In the spirit of the weather warming up and summer right around the corner, New York Magazine featured photographer Aaron Rose and the pictures he took in Coney Island between 1961 and 1963. Even on this rainy Thursday, these pictures will make you want to stop whatever you’re doing and go to the beach.
From NY Magazine:
Rose, a lifelong New Yorker himself, documented his fellow residents as they spilled out from every neighborhood for their annual migration to Brookyn’s [sic] end. The swimsuit styles are a little different, but it looked even then like it was impossible to find a spot for your towel.
Rose’s photos are now part of an exhibit opening tomorrow at the Museum of the City of New York. It’s called “In a World of Their Own.”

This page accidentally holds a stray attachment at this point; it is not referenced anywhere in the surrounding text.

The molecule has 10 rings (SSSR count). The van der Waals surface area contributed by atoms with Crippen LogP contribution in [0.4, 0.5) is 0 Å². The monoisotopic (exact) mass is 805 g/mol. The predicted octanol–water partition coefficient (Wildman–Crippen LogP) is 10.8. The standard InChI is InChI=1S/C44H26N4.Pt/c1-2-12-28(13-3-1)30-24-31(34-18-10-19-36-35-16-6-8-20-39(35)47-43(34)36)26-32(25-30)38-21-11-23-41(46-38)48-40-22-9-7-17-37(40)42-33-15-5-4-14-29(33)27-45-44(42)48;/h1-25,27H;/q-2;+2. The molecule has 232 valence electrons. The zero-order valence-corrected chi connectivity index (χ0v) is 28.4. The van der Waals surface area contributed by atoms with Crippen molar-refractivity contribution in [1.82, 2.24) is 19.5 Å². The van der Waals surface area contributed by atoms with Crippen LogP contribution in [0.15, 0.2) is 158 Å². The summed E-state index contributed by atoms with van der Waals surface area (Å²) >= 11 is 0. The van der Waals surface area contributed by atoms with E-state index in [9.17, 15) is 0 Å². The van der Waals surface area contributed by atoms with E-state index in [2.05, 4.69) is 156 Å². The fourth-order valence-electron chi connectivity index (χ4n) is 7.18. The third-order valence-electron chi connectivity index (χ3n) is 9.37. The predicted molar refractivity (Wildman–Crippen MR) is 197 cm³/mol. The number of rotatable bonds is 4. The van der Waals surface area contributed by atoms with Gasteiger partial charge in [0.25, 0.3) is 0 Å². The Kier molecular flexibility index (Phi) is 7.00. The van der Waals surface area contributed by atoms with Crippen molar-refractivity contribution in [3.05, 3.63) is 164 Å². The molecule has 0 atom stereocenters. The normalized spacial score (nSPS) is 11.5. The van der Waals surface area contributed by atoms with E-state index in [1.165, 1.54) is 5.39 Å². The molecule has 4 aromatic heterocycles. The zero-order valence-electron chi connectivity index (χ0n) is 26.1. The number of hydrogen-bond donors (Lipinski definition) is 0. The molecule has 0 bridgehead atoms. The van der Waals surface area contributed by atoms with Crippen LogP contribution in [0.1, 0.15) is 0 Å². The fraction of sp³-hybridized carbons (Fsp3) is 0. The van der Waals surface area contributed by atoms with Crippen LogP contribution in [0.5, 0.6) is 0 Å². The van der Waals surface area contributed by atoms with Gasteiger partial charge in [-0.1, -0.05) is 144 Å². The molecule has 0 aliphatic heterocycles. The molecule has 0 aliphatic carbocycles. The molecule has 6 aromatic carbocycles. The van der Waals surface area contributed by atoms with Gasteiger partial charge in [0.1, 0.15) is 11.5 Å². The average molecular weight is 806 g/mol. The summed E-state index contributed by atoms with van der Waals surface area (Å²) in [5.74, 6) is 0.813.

Just as Rose was well known for his intimate portraits of New York life, he was also admired for his technical skills in the darkroom. The museum notes in its release:
Rose is considered a photographer’s photographer: the process of making the photographs is as important to him as the final product. In an era when black-and-white photography was widespread, Rose took what he learned during his short stint in the commercial sector to create highly unusual prints. Rose seized upon a new technology – chromogenic color film – for his Coney Island photographs and … Rose’s photographs capture the heat of the summer, and give them what [critic] Aletti has called the “burnished glow of a fresh tan” so reminiscent of a day at the beach.
Below are some of the images shared on the museum’s website.